Blue Cheese: Recipes and Uses
Blue cheese is characterized by the presence of dark natural molds that give it a particular strong smell. FOr this reason, either you love it or hate it!
Today there is a huge variety of blue cheeses in the world: Italy, France, Spain, Finland, and most of them have been awarded the DOP status.
Choose among creamy (like Creamy Gorgonzola) and firm blue cheeses (like Stilton), sweeter or more piquant, perfect for a cheese board or for cooking.
How to eat blue cheese? You can make many fantastic recipes with blue cheese, from starters to soups and side dishes and even desserts!
Blue Stilton is one of the few traditional British cheeses benefiting from the status of "protected designation of origin" (DOP). Only the cheeses produced in the three counties of Derbyshire, Leicestershire and Nottinghamshire.
Image: Fomage, CC BY-SA 2.0
Fourme d'Ambert is a French blue cheese made from cow's milk with a high fat content, which makes the taste of this French cheese rather special.
Gorgonzola is a fat Italian cheese with soft or semi-soft paste, dipending on the time of ripening. The period of aging also determines the type of Gorgonzola: sweet or spicy.
Blue cheeses are produced thanks to the addition of Penicillium Roqueforti or Penicillium Glaucum molds in the cheese paste. Disover Sensibus amazing selection of Blue cheeses!
Deviled eggs are very quick to prepare and are the perfect idea for a simple Easter appetizer. Serve it with the delicious Easter Cheese bread.
How to use Gorgonzola cheese? Here we give you some ideas to make delicious plates with this Italian blue cheese as well as interesting pairings!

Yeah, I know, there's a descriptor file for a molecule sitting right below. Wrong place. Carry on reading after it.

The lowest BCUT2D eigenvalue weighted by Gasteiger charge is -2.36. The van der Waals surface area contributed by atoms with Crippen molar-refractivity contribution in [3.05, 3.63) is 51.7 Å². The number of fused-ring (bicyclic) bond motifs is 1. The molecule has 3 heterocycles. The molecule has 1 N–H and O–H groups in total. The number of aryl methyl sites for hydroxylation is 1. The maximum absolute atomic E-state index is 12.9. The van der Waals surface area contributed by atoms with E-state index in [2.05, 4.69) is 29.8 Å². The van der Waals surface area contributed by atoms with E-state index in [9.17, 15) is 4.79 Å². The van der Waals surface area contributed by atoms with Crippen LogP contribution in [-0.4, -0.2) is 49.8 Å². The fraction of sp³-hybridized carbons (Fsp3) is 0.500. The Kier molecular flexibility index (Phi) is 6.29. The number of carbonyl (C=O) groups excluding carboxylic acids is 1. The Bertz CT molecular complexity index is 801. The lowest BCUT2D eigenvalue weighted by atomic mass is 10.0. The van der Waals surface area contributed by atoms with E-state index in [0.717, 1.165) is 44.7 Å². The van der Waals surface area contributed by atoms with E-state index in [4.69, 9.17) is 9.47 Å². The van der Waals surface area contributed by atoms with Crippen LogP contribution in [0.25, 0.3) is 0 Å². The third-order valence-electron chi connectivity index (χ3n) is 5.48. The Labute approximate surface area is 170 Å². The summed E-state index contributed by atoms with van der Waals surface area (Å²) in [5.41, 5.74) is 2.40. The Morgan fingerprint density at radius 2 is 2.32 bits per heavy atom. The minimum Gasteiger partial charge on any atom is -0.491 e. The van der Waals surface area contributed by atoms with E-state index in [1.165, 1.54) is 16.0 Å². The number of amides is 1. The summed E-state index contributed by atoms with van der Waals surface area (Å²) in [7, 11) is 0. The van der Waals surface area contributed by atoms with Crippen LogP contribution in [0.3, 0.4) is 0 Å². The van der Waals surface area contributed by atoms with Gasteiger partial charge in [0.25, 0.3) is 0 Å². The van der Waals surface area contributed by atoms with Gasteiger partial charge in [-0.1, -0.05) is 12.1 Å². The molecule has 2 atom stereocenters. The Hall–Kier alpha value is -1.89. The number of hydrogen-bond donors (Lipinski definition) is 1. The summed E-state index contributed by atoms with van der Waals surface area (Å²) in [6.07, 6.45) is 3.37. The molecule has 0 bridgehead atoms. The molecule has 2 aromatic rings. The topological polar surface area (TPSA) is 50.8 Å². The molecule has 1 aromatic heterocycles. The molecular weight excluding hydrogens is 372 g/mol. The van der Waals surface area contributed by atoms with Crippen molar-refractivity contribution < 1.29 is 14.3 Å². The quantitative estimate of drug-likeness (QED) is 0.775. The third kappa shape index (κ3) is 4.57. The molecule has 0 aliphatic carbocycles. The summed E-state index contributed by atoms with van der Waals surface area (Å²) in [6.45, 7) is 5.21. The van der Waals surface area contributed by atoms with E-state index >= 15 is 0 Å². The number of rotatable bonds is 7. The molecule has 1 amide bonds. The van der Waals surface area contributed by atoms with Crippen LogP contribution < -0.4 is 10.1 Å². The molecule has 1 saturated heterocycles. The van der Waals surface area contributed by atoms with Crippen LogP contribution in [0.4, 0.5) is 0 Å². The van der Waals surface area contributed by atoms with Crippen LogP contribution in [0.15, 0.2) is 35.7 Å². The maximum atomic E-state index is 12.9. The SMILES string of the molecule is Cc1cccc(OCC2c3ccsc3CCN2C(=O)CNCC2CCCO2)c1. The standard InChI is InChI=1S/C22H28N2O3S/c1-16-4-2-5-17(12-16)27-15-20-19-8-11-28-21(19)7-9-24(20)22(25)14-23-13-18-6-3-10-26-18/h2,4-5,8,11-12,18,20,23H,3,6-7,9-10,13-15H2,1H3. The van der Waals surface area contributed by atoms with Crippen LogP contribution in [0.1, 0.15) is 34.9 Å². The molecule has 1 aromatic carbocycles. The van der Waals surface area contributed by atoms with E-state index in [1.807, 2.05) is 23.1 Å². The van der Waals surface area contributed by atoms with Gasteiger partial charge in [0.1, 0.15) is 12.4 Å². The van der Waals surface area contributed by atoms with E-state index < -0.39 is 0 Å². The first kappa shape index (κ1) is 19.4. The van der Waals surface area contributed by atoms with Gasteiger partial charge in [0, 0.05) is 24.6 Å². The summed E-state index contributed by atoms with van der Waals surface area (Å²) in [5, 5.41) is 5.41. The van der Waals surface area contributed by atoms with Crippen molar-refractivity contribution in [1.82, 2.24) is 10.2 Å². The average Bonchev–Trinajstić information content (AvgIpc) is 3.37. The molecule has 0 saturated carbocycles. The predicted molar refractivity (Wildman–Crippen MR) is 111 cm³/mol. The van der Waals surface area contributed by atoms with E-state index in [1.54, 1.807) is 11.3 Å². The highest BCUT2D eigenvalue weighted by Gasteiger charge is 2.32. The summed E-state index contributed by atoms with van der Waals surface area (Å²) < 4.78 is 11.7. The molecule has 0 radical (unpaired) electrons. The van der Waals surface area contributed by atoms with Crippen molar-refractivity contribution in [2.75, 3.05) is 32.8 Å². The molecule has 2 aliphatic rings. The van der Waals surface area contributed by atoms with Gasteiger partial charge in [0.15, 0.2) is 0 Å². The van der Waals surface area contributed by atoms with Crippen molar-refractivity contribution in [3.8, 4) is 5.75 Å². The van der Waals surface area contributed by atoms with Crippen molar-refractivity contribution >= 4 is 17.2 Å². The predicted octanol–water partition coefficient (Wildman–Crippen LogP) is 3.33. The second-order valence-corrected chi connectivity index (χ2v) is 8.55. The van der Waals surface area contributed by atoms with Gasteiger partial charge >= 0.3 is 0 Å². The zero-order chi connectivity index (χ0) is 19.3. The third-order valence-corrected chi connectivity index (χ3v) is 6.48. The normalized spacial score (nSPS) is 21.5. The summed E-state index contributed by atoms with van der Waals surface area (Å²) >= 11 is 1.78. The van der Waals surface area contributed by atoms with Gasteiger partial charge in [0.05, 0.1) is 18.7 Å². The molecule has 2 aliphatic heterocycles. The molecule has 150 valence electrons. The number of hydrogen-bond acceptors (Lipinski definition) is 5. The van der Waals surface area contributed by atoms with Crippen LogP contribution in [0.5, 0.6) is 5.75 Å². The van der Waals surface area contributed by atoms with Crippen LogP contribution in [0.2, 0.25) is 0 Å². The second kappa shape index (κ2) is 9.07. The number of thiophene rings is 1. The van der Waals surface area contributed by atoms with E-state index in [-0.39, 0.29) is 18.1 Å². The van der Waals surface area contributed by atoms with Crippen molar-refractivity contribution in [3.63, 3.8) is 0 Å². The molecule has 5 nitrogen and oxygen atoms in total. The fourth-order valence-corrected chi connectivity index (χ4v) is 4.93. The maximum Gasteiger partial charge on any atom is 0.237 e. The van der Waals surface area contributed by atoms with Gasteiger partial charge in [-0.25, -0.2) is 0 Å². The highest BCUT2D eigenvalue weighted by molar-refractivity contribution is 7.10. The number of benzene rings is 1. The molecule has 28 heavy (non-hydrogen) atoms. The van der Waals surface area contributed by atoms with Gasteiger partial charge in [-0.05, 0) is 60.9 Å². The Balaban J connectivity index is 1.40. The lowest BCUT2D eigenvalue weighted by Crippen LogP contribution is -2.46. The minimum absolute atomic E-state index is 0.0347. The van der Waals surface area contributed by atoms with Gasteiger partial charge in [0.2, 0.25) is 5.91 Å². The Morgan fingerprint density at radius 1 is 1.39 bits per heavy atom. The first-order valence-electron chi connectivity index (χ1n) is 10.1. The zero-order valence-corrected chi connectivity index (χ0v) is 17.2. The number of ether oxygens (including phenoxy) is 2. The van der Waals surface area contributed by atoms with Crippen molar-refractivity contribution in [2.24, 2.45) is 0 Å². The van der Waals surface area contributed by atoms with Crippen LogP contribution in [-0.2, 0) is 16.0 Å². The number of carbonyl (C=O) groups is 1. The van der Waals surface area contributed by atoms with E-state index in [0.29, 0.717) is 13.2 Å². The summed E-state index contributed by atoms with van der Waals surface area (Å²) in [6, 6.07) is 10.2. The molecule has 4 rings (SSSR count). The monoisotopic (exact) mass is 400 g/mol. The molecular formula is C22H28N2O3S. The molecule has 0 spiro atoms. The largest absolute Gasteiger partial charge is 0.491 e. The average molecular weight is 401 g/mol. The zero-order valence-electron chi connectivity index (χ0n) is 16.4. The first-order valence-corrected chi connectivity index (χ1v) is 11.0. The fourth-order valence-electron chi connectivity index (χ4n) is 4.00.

Try these delicious blue cheese covered grapes, a simple grapes and cheese appetizer to prepare in a few minute.
This year you can impress your guests with a new Thanksgiving idea: you can accompany the turkey with a gorgonzola sauce.
This recipe will surprise you with its creamy texture. The zucchini give this dish a light flavor, and the Gorgonzola Dolce instead of being dominant provides a slightly sharp taste which perfectly pairs with the vegetables.
How Do They Make Blue Cheese?
The formation of molds in bleu cheese is controlled today by adding selected spores to the milk, generally before the formation of the curd, or after, by mixing them with it. Then, during the cheese ripening it is punctured with some needles to allow the air to "feed" the molds and favoring their proliferation and the formation of blue veins. Blue cheeses are normally aged in controlled temperature areas such as caves.
If you have a real passion for this special dairy product, discover and buy blue cheeses of the finest quality on Sensibus.com!
Image: Blue Cheese by Stuart Webster, CC BY 2.0